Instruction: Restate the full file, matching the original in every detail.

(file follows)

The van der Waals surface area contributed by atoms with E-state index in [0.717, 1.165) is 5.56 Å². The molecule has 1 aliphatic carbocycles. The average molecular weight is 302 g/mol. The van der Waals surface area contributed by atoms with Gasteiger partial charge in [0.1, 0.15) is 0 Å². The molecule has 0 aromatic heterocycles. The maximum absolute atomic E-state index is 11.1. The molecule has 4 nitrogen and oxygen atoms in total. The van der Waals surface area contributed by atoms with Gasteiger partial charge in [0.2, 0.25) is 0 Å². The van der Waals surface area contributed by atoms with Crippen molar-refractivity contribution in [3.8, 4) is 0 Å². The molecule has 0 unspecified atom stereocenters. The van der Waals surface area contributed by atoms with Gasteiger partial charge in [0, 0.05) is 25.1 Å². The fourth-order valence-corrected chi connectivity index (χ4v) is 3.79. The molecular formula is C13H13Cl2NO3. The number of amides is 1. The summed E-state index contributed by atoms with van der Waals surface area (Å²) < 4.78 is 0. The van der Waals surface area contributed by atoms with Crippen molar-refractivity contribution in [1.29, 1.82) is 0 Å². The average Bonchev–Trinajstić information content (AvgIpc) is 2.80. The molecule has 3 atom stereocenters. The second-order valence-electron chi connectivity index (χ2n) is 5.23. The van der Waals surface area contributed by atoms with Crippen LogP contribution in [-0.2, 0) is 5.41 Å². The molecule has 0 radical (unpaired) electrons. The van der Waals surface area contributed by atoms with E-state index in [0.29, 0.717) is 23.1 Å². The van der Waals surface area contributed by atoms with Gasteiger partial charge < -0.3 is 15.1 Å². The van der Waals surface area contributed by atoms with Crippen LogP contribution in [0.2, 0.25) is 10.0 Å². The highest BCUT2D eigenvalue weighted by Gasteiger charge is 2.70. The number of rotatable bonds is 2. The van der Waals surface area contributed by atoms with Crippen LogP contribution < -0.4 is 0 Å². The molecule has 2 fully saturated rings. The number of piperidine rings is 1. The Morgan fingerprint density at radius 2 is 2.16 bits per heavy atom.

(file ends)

The van der Waals surface area contributed by atoms with E-state index in [0.717, 1.165) is 5.56 Å². The molecule has 1 aliphatic carbocycles. The average molecular weight is 302 g/mol. The van der Waals surface area contributed by atoms with Gasteiger partial charge in [0.1, 0.15) is 0 Å². The molecule has 0 aromatic heterocycles. The maximum absolute atomic E-state index is 11.1. The molecule has 4 nitrogen and oxygen atoms in total. The van der Waals surface area contributed by atoms with Gasteiger partial charge in [0.2, 0.25) is 0 Å². The van der Waals surface area contributed by atoms with Crippen molar-refractivity contribution in [3.8, 4) is 0 Å². The molecule has 0 unspecified atom stereocenters. The van der Waals surface area contributed by atoms with Gasteiger partial charge in [0, 0.05) is 25.1 Å². The fourth-order valence-corrected chi connectivity index (χ4v) is 3.79. The molecular formula is C13H13Cl2NO3. The number of amides is 1. The summed E-state index contributed by atoms with van der Waals surface area (Å²) < 4.78 is 0. The van der Waals surface area contributed by atoms with Crippen molar-refractivity contribution in [1.29, 1.82) is 0 Å². The average Bonchev–Trinajstić information content (AvgIpc) is 2.80. The molecule has 3 atom stereocenters. The second-order valence-electron chi connectivity index (χ2n) is 5.23. The van der Waals surface area contributed by atoms with Crippen LogP contribution in [-0.2, 0) is 5.41 Å². The molecule has 0 radical (unpaired) electrons. The van der Waals surface area contributed by atoms with E-state index in [0.29, 0.717) is 23.1 Å². The van der Waals surface area contributed by atoms with Gasteiger partial charge < -0.3 is 15.1 Å². The van der Waals surface area contributed by atoms with Crippen LogP contribution in [0.2, 0.25) is 10.0 Å². The highest BCUT2D eigenvalue weighted by Gasteiger charge is 2.70. The number of rotatable bonds is 2. The van der Waals surface area contributed by atoms with Crippen LogP contribution < -0.4 is 0 Å². The molecule has 2 fully saturated rings. The number of piperidine rings is 1. The Morgan fingerprint density at radius 2 is 2.16 bits per heavy atom.